A personal shopper in Paris refuses to leave the city until she makes contact with her twin brother who previously died there. Her life becomes more complicated when a mysterious person contacts her via text message.
Inspired by real events in the life of French New Wave icon Jean Seberg. In the late 1960s, Hoover's FBI targeted her because of her political and romantic involvement with civil rights activist Hakim Jamal.
In 1892, after the Borden family welcomes a new Irish maid called Bridget Sullivan (Kristen Stewart), she and Lizzie (Chloë Sevigny) become friends. The friendship between these women becomes something more, even as Lizzie's relationship with her own parents unravels at a frightening level.Written by
The end of the film states that Emma and Lizzie had a rift "soon after" the trial and became estranged, but it was actually 12 years later that Emma separated from Lizzie and moved out of their house forever. No one knows for sure what the rift was about, but it's believed by many that Emma discovered Lizzie really was guilty of the murders. See more »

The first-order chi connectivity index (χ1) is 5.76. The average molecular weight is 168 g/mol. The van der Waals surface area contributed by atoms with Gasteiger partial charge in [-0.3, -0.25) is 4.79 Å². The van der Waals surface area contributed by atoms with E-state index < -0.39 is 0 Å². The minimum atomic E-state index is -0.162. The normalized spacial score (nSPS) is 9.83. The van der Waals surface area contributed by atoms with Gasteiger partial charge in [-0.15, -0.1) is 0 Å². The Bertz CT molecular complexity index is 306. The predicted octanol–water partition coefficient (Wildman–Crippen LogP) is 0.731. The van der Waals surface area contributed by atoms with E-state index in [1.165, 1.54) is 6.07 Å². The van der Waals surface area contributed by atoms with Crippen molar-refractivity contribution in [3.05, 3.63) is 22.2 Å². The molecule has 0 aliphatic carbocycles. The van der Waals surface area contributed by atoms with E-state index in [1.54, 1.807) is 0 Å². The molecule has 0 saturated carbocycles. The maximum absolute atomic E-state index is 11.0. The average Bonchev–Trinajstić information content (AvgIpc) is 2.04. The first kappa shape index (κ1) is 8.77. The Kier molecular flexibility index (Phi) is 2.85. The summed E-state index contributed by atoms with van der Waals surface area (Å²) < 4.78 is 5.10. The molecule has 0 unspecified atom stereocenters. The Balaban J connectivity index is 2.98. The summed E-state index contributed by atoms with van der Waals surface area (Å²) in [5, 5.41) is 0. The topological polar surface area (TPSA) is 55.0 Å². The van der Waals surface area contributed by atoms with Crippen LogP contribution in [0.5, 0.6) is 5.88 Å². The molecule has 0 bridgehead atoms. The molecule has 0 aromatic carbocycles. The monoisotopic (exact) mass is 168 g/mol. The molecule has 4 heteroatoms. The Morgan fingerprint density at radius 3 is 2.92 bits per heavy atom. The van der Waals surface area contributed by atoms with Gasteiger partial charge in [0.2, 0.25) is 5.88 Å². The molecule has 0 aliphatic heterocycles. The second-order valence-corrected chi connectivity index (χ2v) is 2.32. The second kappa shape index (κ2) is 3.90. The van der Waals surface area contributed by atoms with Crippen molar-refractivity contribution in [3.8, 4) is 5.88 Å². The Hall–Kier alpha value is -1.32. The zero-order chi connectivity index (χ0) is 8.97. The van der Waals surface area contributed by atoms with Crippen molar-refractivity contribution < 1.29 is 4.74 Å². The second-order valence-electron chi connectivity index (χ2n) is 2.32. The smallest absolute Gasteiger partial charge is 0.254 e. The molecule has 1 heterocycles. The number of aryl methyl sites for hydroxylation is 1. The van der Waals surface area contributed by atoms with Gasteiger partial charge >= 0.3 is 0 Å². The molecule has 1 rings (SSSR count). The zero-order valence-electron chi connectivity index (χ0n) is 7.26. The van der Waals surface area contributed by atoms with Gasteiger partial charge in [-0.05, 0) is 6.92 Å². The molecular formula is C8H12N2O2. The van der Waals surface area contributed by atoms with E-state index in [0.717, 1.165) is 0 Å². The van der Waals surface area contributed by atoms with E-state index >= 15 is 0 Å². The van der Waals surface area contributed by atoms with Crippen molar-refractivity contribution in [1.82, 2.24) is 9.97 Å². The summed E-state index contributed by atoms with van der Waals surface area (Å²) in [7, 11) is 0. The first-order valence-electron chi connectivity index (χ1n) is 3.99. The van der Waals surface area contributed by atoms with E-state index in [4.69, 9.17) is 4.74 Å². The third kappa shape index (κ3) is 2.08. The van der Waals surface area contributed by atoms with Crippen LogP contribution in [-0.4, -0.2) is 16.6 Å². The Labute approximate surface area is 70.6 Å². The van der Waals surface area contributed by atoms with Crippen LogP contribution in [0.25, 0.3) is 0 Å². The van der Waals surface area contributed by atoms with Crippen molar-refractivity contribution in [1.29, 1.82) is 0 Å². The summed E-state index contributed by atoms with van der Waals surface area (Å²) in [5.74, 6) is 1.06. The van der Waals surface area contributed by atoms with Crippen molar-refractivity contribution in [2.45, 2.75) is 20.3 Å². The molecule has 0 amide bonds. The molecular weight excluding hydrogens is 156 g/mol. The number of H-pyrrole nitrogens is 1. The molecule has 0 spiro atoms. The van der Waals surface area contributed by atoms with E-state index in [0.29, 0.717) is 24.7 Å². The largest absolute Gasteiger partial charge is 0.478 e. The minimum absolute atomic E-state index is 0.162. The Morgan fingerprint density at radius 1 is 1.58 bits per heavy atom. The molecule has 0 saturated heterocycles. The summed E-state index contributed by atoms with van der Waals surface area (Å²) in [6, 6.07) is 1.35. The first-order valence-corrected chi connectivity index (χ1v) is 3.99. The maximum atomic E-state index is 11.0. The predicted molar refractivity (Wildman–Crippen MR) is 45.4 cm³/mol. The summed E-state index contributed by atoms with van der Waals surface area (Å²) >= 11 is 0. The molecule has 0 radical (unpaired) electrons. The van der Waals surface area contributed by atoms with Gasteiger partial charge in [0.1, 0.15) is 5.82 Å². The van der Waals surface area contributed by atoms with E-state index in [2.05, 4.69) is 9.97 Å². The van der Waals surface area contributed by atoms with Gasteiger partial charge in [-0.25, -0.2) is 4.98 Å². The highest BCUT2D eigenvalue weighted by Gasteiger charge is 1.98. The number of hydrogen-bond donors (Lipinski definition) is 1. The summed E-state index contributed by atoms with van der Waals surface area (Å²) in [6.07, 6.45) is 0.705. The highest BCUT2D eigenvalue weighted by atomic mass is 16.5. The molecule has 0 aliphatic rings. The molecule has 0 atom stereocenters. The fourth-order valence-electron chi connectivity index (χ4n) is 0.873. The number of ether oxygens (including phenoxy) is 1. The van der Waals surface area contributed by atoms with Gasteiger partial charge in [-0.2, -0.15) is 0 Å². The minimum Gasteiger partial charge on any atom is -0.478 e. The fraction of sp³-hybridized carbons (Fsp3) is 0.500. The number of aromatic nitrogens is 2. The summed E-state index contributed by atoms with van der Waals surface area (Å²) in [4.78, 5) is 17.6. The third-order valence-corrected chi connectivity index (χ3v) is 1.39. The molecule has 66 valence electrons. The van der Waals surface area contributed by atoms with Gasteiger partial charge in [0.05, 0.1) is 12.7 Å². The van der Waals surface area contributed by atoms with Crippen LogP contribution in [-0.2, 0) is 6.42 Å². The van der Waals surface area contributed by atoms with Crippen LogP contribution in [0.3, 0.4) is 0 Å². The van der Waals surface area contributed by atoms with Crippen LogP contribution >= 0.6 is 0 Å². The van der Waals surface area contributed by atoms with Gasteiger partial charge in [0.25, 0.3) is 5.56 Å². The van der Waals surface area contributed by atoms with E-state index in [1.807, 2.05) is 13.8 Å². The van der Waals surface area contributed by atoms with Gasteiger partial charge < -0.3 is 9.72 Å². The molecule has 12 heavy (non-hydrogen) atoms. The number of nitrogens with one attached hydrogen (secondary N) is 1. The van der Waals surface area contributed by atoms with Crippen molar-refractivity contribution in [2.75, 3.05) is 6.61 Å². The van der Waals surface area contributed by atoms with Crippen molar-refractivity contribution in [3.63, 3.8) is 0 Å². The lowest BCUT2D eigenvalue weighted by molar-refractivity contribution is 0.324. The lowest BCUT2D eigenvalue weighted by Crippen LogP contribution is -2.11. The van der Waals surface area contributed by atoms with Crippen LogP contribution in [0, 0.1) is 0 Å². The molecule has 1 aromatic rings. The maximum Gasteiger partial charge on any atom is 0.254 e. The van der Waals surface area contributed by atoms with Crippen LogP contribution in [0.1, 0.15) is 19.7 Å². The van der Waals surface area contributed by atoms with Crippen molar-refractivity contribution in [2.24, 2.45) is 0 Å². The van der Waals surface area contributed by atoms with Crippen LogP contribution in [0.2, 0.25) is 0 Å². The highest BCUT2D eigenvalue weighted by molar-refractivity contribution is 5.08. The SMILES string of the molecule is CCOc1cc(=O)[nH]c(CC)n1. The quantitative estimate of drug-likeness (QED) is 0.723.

As good as the performances are in this film, for a long, long stretch it is very slow and staid. Chloë Sevigny and Kristen Stewart are quite good as Lizzie Borden and Bridget Sullivan respectively. The film looks at Borden's relationship with Sullivan and speculates about its playing a central role in the notorious events that followed. A film taking place in 19th century New England, this is also an examination of how dreadfully repressive life was for women at that time. Sullivan is a household servant of the Borden family but soon finds herself being used in other ways in a patriarchal home.
The film is very much told from Lizzie Borden's standpoint, but does not give too much of a backstory, other than to portray her family as regarding her as insane and in need of institutionalization. In addition, giving the audience a more in-depth sense of Borden's life thereafter is something the film could have done and should have. With that kind of void, we are left wanting. Nevertheless, I recommend this to those curious enough about this story and anyone who admires the work of the two principals.
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